HDMI Alt Mode - See "Alternate Mode ."

HDR 10+ - Royalty-free standard for HDR. It introduces dynamic metadata to HDR10. It has great brightness and tone mapping. Supports 10-bit color depth and 1.07 billion colors. Peak brightness is mastered from 1000 to 4000 cd/m2.

HDR - Image processing technique used to reproduce a greater dynamic range with greater bit depth, luminance and color volume than that of Standard Dynamic Range (SDR) video.

HDR10 - A high dynamic range media profile defined by the Consumer Electronics Association for IP, HDMI, or other video delivery sources to incorporate SMPTE ST 2084 EOTF; 4:2:0 chroma subsampling for compressed video; ITU-R BT.2020 color gamut; and SMPTE ST 2086, MaxFALL, MaxCLL metadata. It is an open standard and makes use of static metadata and implements the same metadata for the entire movie. Supports 10-bit color depth and 1.07 billion colors.

HDTV - High Definition Television. HDTV refers to a complete product/system with the following minimum performance attributes: a receiver that receives ATSC terrestrial digital transmissions and decodes all ATSC Table 3 video formats; a display scanning format with active vertical scanning lines of 720 progressive (720p), 1080 interlaced (1080i), or higher; aspect ratio capabilities for displaying a 16:9 image; receives and reproduces, and/or outputs Dolby Digital audio.

HEVC - See "H.264 Encoding."

HID - Human Interface Device - One of the most common device classes; it includes keyboards and mice that typically communicate at Low Speed. USB ports can be restricted to connecting only HID devices. This increases security by preventing data transfers from storage and communications devices that could infect a computer with a virus through a USB port.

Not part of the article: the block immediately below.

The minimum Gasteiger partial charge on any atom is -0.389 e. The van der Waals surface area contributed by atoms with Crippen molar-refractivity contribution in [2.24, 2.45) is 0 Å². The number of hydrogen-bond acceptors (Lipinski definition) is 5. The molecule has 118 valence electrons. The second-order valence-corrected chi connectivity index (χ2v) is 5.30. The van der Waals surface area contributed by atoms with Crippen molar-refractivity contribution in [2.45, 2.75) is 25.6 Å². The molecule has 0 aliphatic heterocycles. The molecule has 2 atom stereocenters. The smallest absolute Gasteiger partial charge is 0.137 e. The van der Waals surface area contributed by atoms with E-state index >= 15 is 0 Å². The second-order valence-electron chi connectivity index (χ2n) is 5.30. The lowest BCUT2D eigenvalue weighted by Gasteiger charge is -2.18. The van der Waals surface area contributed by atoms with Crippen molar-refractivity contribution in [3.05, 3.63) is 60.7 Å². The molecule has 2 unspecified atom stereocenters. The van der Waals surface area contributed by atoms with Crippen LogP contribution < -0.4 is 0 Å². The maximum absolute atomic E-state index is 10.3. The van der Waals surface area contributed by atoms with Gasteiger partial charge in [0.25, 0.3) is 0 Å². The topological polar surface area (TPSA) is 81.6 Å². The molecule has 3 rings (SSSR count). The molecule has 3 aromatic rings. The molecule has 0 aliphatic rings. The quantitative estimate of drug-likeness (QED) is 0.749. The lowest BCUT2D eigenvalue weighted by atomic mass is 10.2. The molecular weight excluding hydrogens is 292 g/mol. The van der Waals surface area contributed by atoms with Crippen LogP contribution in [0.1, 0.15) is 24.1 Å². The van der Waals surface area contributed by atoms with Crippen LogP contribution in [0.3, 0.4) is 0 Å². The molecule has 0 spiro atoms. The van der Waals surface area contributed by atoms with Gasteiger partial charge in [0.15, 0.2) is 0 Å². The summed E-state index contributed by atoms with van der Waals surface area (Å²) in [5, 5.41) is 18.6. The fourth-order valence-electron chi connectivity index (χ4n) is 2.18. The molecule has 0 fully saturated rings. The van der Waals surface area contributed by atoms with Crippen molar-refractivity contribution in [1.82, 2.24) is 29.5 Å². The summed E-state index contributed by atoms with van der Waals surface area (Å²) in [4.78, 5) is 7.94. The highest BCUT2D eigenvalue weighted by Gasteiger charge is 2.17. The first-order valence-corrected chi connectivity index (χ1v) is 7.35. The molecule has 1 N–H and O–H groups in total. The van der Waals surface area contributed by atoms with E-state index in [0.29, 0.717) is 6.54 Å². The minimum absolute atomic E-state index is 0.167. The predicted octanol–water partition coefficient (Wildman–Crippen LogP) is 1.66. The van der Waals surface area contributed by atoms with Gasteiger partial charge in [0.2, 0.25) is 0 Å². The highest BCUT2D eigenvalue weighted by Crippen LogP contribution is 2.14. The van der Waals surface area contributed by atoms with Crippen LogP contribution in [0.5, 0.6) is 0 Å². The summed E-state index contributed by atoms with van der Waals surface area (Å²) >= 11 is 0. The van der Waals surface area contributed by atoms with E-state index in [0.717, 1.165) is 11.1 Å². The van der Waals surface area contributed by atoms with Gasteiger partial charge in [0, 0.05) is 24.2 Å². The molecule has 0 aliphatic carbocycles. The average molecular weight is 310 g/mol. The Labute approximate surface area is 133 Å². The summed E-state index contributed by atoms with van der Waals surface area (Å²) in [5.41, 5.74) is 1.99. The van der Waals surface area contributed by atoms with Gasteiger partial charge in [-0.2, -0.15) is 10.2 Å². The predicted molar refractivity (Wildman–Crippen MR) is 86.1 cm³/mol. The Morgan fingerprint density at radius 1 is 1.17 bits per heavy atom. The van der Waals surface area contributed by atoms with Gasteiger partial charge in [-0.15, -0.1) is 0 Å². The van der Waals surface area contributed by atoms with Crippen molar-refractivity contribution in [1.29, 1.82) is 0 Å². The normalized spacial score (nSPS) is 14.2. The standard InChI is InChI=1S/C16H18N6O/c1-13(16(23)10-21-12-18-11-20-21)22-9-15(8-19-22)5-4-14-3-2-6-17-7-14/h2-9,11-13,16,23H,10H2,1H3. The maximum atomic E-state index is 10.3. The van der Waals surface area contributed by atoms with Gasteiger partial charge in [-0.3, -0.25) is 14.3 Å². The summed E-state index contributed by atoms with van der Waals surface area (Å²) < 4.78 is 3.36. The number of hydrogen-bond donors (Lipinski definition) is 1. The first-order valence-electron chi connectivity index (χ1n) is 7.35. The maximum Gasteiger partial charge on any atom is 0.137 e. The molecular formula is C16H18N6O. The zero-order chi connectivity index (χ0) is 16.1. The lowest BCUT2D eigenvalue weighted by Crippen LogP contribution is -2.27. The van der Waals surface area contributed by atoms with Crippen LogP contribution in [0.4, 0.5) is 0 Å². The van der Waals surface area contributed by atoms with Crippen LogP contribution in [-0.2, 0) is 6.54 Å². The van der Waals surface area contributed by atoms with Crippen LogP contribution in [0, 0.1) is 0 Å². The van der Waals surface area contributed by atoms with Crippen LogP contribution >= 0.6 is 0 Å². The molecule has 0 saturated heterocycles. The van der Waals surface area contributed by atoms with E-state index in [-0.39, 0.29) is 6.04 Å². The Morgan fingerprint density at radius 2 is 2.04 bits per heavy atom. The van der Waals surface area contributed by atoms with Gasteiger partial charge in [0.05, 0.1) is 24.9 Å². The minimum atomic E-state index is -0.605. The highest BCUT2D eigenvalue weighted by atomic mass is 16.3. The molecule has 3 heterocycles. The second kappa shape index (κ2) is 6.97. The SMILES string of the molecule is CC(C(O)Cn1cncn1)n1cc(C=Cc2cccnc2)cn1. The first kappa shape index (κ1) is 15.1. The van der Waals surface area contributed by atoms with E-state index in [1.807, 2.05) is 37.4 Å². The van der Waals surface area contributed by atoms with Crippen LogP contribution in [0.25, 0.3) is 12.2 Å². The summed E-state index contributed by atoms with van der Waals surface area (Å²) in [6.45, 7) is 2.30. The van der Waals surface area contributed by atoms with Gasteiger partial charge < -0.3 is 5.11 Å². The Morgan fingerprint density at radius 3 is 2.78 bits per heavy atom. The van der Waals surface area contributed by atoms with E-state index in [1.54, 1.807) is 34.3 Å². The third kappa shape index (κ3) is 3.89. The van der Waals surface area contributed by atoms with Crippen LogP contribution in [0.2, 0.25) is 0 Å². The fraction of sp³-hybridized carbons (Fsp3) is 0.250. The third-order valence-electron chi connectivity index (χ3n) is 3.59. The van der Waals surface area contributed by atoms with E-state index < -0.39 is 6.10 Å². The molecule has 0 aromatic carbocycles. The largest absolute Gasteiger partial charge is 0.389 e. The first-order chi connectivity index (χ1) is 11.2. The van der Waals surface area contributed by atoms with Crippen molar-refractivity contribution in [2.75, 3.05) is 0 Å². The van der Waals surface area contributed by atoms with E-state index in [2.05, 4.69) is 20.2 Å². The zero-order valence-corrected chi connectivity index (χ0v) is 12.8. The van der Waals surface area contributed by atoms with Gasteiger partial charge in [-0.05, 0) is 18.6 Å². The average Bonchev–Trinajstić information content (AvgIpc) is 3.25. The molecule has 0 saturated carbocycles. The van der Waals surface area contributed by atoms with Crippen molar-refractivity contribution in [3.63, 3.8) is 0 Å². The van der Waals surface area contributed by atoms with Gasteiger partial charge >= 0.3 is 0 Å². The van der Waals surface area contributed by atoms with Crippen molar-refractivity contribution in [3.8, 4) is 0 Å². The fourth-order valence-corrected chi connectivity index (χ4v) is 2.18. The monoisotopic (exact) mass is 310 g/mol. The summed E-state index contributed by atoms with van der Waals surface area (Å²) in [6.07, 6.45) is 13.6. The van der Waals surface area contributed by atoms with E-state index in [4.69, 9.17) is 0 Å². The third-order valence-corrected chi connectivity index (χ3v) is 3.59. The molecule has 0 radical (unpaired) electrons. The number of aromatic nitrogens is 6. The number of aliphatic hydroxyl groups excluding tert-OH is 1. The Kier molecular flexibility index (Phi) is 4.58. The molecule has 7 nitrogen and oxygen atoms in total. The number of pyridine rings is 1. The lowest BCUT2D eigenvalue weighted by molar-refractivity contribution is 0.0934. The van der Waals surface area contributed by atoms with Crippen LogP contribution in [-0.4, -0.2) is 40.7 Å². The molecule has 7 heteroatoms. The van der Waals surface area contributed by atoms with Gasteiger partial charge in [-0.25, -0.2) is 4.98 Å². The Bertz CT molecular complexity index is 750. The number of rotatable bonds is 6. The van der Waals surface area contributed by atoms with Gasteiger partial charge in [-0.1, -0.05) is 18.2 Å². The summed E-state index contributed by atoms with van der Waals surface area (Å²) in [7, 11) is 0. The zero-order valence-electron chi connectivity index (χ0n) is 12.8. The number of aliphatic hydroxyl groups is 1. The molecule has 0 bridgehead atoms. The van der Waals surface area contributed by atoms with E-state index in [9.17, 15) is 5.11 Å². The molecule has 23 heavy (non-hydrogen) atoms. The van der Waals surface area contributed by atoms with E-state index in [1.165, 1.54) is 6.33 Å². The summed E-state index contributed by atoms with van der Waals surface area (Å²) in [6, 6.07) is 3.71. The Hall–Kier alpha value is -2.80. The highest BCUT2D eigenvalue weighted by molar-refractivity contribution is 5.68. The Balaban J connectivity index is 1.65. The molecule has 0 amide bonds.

HLG - Hybrid Log Gamma - A high dynamic range video format jointly developed by the BBC and NHK to be backward compatible with standard dynamic range displays. HLG is not natively compatible with other HDR formats such as HDR10 and Dolby Vision. HLG streamlines live HDR broadcast operations by eliminating the need for additional metadata required by HDR10 and Dolby Vision.

Hot Plug/Hot Plug Detect - Describes a feature of DVI, HDMI, USB, and other digital technologies which allows a host device, such as a computer, to detect the presence of a new device without intervention by the user. Hot Plug technology allows a new device to be added to a system while it’s still connected to a power source. Once the new device is connected, the Hot Plug Detect circuit, or HPD, senses the new device and tells the rest of the system that the device is ready to either send or receive a data stream.

ICT – Image Constraint Token - Part of AACS, the Blu-ray Disc digital rights management system, the Image Constraint Token can cause the output of a Blu-ray Disc player to be down-converted to low-resolution video, similar in quality to a DVD. AACS requires that all components in the display chain, from the source to the display device, to be secured through HDCP or DPCP content protection. If the ICT flag is set and the Blu-ray player is connected to a device that does not support HDCP, for example an analog television or video recorder, the player automatically reduces the high-definition video quality to a maximum of 960x540 pixels before outputting it.